The New York State Department of Environmental Conservation holds a public hearing on the draft regulations for the highvolume hydraulic fracturing of natural gas drilling Wednesday in Dansville.

It is one of four public hearings on the revised draft environmental impact statement, draft regulations and proposed State Pollutant Discharge Elimination System (SPDES) General Permit (GP) for Stormwater Discharges associated with high-volume hydraulic fracturing, which involves injecting water and chemicals into rock to release gas.

The Dansville hearing includes afternoon and evening sessions, from 1 to 4 p.m. and 6 to 9 p.m. at Dansville Middle School auditorium, 31 Clara Barton St., Dansville

Comments will be accepted in written and oral format at the hearings. Once the comment period ends, Dec. 12, the DEC will review the comments and prepare responses to be released with the final environmental impact statement and final regulations. No permits for high-volume hydraulic fracturing will be issued until the impact statement is finalized and the DEC issues the required Findings Statement. Comments can be submitted online. They may be mailed to: Attn:dSGEIS Comments, New York State Department of Environmental Conservation, 625 Broadway, Albany, NY 12233-6510.

With New York poised to begin public hearings on proposed gas drilling rules, the industry says the regulations would be so restrictive that drillers would avoid the state, while environmental groups call the rules too lax.

The state Department of Environmental Conservation is holding the first of four public hearings on Wednesday in the Finger Lakes village of Dansville. People hoping for a three-minute slot to comment on the agency's proposed guidelines are expected to line up hours before the 1 p.m. hearing at the middle school.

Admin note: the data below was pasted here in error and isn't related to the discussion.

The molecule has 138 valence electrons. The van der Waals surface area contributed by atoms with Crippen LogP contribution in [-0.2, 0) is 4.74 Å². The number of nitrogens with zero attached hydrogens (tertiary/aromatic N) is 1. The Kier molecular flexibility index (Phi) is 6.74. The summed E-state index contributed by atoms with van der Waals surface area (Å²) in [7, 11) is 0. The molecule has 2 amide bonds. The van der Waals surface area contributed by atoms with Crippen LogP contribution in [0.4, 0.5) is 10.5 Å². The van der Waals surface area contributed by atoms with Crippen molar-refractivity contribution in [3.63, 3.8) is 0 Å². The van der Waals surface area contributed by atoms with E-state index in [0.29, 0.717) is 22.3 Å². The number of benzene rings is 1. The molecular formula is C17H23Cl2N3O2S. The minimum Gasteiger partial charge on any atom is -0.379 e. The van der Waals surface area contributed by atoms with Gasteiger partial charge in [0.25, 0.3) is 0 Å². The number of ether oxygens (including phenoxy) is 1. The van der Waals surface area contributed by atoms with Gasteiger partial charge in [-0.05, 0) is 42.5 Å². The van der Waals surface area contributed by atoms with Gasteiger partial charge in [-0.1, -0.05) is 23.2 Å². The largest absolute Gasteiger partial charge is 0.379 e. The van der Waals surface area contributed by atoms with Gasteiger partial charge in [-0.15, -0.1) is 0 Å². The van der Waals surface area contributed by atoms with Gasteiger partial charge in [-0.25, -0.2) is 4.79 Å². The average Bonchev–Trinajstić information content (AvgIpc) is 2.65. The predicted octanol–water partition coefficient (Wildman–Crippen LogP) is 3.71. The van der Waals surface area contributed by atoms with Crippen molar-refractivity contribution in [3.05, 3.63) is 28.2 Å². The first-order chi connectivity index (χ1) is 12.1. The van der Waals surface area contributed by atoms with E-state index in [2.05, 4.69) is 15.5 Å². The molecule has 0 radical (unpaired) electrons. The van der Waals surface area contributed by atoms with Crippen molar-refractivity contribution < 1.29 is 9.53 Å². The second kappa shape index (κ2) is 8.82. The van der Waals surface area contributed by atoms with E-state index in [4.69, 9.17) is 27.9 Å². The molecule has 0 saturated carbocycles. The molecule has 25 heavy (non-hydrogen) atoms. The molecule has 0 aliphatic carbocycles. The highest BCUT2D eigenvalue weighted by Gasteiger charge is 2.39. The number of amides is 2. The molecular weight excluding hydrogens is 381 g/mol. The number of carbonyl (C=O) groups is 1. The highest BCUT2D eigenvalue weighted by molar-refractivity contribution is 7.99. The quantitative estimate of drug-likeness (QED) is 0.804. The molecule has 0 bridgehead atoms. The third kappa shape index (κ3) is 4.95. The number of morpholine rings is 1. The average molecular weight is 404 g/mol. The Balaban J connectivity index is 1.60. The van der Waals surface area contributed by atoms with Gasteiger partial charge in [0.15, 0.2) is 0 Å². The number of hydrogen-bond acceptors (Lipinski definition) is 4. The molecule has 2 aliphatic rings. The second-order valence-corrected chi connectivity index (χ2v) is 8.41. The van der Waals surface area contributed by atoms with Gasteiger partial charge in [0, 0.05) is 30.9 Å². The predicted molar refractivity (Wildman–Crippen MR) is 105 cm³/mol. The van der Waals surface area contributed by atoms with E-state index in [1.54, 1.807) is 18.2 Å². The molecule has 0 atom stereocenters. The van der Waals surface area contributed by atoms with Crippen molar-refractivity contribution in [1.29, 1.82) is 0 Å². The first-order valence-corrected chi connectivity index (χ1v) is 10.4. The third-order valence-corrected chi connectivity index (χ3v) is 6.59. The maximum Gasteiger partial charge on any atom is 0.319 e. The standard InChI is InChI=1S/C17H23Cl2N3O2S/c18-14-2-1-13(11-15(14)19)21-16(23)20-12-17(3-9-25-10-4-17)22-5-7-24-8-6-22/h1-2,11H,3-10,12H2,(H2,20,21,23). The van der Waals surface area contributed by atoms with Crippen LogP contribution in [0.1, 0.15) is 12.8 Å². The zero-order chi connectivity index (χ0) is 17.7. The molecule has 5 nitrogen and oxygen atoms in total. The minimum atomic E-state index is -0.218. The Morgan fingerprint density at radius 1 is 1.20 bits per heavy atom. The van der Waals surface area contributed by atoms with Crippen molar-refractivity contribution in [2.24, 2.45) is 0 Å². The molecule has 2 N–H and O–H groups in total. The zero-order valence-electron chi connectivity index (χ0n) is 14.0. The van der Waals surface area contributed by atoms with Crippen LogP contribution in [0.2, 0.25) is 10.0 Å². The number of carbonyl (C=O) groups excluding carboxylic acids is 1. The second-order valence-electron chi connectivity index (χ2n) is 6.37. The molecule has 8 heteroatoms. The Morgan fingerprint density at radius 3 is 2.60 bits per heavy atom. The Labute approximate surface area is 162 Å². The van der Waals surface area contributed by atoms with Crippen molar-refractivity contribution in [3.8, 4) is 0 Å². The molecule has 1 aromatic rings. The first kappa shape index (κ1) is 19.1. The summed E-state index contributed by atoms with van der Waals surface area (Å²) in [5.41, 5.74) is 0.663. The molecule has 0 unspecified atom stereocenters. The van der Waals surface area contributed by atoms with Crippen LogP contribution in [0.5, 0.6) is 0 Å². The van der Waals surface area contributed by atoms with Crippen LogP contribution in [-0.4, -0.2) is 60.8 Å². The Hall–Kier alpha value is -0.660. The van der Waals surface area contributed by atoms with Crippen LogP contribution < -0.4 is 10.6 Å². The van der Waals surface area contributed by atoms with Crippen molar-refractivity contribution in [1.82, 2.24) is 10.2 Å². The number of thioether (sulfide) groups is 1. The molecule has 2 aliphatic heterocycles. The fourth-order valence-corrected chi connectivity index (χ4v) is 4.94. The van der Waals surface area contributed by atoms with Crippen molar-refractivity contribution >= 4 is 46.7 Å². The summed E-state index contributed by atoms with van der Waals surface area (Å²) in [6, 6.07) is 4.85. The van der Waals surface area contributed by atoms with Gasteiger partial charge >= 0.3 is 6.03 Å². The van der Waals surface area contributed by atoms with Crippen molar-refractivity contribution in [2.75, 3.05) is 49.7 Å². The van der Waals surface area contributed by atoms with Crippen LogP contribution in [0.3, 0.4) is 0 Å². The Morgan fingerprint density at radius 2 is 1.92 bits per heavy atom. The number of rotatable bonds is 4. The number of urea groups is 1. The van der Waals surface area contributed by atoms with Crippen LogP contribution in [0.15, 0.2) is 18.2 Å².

The state has refused to issue permits for drilling in the lucrative Marcellus Shale formation since 2008, when it began its review of the high-volume hydraulic fracturing process used to blast wells into production. Opponents fear it will contaminate water supplies.

he 3½-year debate over drilling for natural gas in New York is about to hit the stage.

Officials in Dansville and Binghamton are preparing for large, emotional crowds this week as the Department of Environmental Conservation travels the state to solicit input on its proposed rules for hydraulic fracturing in the Marcellus and Utica Shale.

Anywhere from several dozen to a few hundred people from all parts of the state and all sides of the debate are expected to attend, with those hoping to secure a coveted three-minute speaking slot expected to line up at the doors well before they're open.

"There are groups and individuals from all across this state that are gearing up and getting ready to come out and tell the DEC what they think of its draft plan," said Katherine Nadeau, a program director for Environmental Advocates of New York.

Hearings will be Wednesday at the Dansville Middle School auditorium and Thursday at The Forum Theatre in Binghamton, with ones in Sullivan County and New York City to follow later in the month.

(Click to read the entire article)

(NOTE: Among the 15—Hawaii’s Kahuku Wind Power project owned by a shell company controlled by Mafia-connected First Wind. First Wind’s shell company received a $117M ‘loan’ from the US Treasury.)